Custom keyboard experiments – basic electronics

The first series of experiments and findings.

First choices

In the previous post we touched on the various choices available to us to build a custom keyboard. I’ve decided to first try with:

  • Cherry MX Brown switches. They are the ones I use with my home and work keyboards and my favorite for typing. They can be readily bought from, and are available in plate-mounted or PCB-mounted flavors. Plate-mounted is especially interesting for us since we’re not planning to design a PCB yet.
  • The Teensy++ development board. Its wide community support, simple tools for firmware upload, and the fact that the powerful and widely-used QMK firmware is compatible with it makes it a great candidate.

I had some keycaps left from a previous keyboard so I could start with a simple 9-key, 3×3 matrix prototype.

The key matrix

The first instinct one would have to assemble switches and the development board would be to connect each switch to the +5V pin and to one of the I/O pins of the board. However, keyboards can have more than 100 keys, and very few controllers have that number of pins. It simply would not be possible, especially with a Teensy.

The solution is to have the keys form a matrix, and have the controller activate columns (or rows) one by one, and read the rows (or columns) to know which keys are active. Here is a very good explanation of how to make a key matrix, what ghosting is and how to get rid of it.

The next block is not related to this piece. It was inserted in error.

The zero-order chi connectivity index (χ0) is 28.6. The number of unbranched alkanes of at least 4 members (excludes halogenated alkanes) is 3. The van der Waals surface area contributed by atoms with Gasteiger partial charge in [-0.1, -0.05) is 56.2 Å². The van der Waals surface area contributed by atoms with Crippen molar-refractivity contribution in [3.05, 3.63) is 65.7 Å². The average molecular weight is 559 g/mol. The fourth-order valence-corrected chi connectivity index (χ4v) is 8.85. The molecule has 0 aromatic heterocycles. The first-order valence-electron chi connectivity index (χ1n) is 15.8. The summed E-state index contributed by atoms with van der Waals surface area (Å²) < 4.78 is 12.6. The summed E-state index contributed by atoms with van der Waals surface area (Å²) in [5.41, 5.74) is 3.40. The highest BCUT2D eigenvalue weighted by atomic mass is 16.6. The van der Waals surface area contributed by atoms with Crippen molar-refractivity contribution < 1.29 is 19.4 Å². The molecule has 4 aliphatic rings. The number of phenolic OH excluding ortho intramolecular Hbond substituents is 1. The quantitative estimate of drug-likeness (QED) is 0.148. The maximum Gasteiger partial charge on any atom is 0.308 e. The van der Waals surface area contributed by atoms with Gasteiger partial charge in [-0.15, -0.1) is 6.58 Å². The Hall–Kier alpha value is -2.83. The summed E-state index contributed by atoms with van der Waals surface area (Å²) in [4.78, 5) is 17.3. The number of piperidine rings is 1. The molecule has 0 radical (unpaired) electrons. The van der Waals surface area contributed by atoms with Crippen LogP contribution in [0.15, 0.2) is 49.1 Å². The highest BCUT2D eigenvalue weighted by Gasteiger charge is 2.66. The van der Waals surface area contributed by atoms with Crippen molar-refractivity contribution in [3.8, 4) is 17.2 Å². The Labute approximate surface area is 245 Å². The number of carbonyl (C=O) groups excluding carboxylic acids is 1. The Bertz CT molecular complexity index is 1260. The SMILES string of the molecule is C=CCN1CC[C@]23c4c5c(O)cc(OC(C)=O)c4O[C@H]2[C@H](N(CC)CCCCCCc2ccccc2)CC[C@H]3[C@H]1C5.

For the diodes, the “classic” choice for keyboards are 1N4148, which can be found dirt-cheap on Amazon or online electronic stores (my favorite:

The soldering

Since I do not yet have access to a laser cutter to experiment with the plate, I decided to test making the matrix itself, free hand. Let me tell you, without a support to hold the switches together, this was no easy feat.

Here is what the underside of a Cherry MX switch looks like. I started by preparing a ball of solder on all terminals of my 9 switches to facilitate soldering the diodes and columns on later.

And here’s how the diodes are arranged to form the rows. I feel like I will need to pre-bend them when I need to solder 100 of these.


And… first row done!


I don’t think I’ve ever soldered components pin-to-pin before, especially with loose components…

Times 3, here are my 3 rows:


Now for the columns, the wires will need to go over the rows, so they need to be insulated. I did not want to go through the trouble of cutting and stripping 9 wires, so I opted for this strategy:


Unfortunately, without the proper measurements, this is not an easy solution to work with. Some segments will be too short, others too long, the plastic insulation melts, etc. Multiply this by 2 for 6 rows, it’s a bit too complicated. I may have to be more precise the next time or just use a multitude of small  wires. Anyway, here’s the final product (please don’t be too harsh on the soldering job, I hadn’t done any in a while and this is not the easiest way to work with components. But I love challenges 🙂


And now we have a fully functional matrix.


And here’s what it looks like from the front. I’m quite happy with it, the diodes and wires keep the switches together in a solid piece.

The Teensy’s pins

When the Teensy++ 2.0 arrives without headers, this is what is looks like:img_20170812_185242.jpg

And to make it easy to prototype on a breadboard, I soldered wires to every pin on the sides:


Looks like a weird metallic spider…

Next up: working with the software, uploading it to the Teensy, and wiring the rows and columns accordingly.

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